Stuttering Milan takeover threatens Vincenzo Montella gains

Despite limited resources and the backdrop of confusion relating to the club’s proposed takeover by a Chinese consortium, AC Milan manager Vincenzo Montella has been making progress in his first season at the San Siro.

But how long can he continue to steer a calm course in such choppy waters? Surely the time is coming when the stuttering takeover will begin to undermine his plans?

Milan sit seventh in Serie A. Friday night’s 2-1 defeat at champions and leaders Juventus most probably ended their fading hopes of a return to the Champions League.

The 10-point gap to third place Napoli is surely too wide a gap to bridge.

A return to Europe via the Europa League is now the clear objective – which, if achieved, will nevertheless be a feather in Montella’s cap.

The fallen giants have failed to qualify for European competition in each of the last three seasons – an unwelcome record for one of the game’s great clubs.

Putting the Rossoneri back on the European map even in the Continent’s lesser competition, Montella’s primary goal when the season kicked off, would bring a degree of satisfaction.

Even if they fall short, eminently possible given how tight the scramble for European places is, there is clear evidence of progress under the 42-year-old.

Take for example the fact that with 30 points still to play for, Milan are only seven points off their total for last season. This with a squad lacking depth and dogged by injuries and suspensions – no mean feat.

The burgeoning talents of goalkeeper Gianluigi Donnarumma (18), centre-half Alessio Romagnoli (22) and midfielder Manuel Locatelli (19) have been the story of Milan’s season in many ways.

So too has been the development of former Liverpool player Suso (23), whose six Serie A goals and seven assists bode well for his and the club’s future.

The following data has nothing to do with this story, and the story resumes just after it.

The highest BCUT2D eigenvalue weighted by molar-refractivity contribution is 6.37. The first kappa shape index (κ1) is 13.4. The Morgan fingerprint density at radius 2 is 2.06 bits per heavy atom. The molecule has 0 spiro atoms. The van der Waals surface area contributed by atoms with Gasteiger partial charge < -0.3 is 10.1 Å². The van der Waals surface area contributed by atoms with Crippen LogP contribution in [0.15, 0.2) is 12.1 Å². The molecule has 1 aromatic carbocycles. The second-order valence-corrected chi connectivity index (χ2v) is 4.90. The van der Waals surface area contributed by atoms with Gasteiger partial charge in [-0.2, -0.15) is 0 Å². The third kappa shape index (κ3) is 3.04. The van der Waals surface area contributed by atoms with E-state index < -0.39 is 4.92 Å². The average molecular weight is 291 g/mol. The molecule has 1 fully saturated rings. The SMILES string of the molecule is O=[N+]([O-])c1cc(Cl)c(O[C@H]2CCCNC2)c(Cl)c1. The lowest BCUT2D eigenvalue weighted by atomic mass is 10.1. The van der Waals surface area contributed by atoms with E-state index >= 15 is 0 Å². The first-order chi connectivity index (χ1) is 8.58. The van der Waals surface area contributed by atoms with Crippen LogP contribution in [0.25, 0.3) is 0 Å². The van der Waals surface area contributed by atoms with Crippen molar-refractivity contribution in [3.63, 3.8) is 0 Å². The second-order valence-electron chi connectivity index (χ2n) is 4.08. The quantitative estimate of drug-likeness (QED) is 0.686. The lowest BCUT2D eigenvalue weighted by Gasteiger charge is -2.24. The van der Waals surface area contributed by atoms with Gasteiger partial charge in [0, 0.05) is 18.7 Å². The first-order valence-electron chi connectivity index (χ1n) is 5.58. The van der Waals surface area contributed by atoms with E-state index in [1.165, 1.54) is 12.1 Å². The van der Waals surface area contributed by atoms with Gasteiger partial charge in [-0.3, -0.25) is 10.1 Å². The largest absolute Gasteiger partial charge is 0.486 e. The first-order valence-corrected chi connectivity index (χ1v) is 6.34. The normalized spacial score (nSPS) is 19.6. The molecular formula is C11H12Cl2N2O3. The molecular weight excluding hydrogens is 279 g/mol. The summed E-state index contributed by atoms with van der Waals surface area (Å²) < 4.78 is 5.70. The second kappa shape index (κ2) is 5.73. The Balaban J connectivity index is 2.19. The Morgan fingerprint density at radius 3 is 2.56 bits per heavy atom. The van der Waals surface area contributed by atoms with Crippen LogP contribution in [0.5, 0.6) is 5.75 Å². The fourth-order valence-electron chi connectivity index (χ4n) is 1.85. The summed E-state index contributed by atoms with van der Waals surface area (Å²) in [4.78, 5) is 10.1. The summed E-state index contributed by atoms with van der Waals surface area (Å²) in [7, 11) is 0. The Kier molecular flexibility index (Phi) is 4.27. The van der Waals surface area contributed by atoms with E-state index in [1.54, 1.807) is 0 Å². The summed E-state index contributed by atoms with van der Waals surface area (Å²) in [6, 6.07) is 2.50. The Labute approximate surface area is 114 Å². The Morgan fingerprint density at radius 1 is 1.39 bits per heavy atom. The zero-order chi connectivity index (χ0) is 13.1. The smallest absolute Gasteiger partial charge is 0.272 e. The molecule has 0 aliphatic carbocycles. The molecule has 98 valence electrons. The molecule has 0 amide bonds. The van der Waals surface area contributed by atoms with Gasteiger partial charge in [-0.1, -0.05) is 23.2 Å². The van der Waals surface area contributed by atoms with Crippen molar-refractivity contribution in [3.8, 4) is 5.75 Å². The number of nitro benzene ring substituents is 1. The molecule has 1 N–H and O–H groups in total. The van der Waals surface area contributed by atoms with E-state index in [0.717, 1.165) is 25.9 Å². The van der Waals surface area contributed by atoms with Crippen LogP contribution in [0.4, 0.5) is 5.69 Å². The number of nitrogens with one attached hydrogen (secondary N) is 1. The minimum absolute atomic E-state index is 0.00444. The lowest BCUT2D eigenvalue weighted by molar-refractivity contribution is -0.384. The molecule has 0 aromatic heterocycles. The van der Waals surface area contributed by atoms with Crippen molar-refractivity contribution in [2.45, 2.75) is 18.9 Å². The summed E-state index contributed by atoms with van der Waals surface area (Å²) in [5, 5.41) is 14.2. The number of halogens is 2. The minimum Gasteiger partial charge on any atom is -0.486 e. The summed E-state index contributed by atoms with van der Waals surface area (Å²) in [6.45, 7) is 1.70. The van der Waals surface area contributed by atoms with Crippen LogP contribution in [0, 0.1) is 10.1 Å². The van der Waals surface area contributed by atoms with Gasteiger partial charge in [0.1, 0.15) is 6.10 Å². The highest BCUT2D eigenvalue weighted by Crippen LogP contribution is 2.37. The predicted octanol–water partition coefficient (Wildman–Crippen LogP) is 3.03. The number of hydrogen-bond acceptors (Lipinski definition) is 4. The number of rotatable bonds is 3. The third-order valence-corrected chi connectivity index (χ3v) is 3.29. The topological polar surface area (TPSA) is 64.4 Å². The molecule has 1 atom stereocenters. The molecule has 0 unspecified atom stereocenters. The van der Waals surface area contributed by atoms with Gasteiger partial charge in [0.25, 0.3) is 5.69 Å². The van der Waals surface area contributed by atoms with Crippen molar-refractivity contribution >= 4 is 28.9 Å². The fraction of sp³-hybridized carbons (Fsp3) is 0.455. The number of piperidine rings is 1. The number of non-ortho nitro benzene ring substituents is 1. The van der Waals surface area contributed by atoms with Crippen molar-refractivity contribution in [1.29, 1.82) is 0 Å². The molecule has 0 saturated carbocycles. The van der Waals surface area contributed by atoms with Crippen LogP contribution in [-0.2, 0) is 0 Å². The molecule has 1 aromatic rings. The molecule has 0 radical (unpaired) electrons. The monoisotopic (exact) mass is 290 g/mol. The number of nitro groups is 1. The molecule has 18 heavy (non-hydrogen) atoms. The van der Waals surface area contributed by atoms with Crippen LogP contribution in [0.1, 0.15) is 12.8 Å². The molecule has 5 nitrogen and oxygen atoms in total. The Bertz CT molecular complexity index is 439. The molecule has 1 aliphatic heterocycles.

However, given Milan’s difficult circumstances, you have to wonder how long Montella can shield his side’s progress from the inertia caused by the troubled takeover bid.

Sino-Europe Sports were due to complete the transaction on March 3, but they missed the deadline for the deal to be done.

This is the second time an agreed deadline to buy the club has come and gone, as the consortium struggles to put together the required financial package.

While the continuing uncertainty has not had a major impact on the pitch, Montella is sure to feel the effects soon.

Money will not be spent on new players to strengthen his squad until there is financial certainty. Moreover, prospective targets are likely to look elsewhere for the same reason.

But it’s not just new players that the manager and the club should be concerned about. A lack of clarity over the club’s future, and over the kinds of investment promised by the prospective owners, could result in Milan losing its finest talent.

Already, Mino Raiola, Donnarumma’s agent, has publicly made it clear that he won’t let his client sign a new deal with the club until the takeover saga is concluded. And even then, he wants to discuss terms with the new owners before any agreement can be reached.

And what about the manager? Montella was very open in the run up to Friday night’s clash with Juventus in talking about his future.

Yes, he’d like to stay at Milan but only if the circumstances are right and club and manager can work on their “shared objectives.”

It was hardly a threat. And yet it does point to the precarious position the club finds itself in. Progress is being made on the pitch. Milan have in Montella a young and talented manager with a bright future.

But if his plans to bolster his squad over the summer are undermined, and if he were to lose any of the exciting talent already at his disposal, will he continue to feel this is the right environment?

Clearly, the longer the club goes without certainty over its future direction, the greater the likelihood that the gains garnered under the former Italian international and the talent the club has worked so hard to nurture could be lost.

The Author

Paul Little

Freelance football columnist. European Football with the Irish Daily Star. Hold the Back Page podcast regular. Family and Renaissance Man. Dublin born, Wicklow resident.

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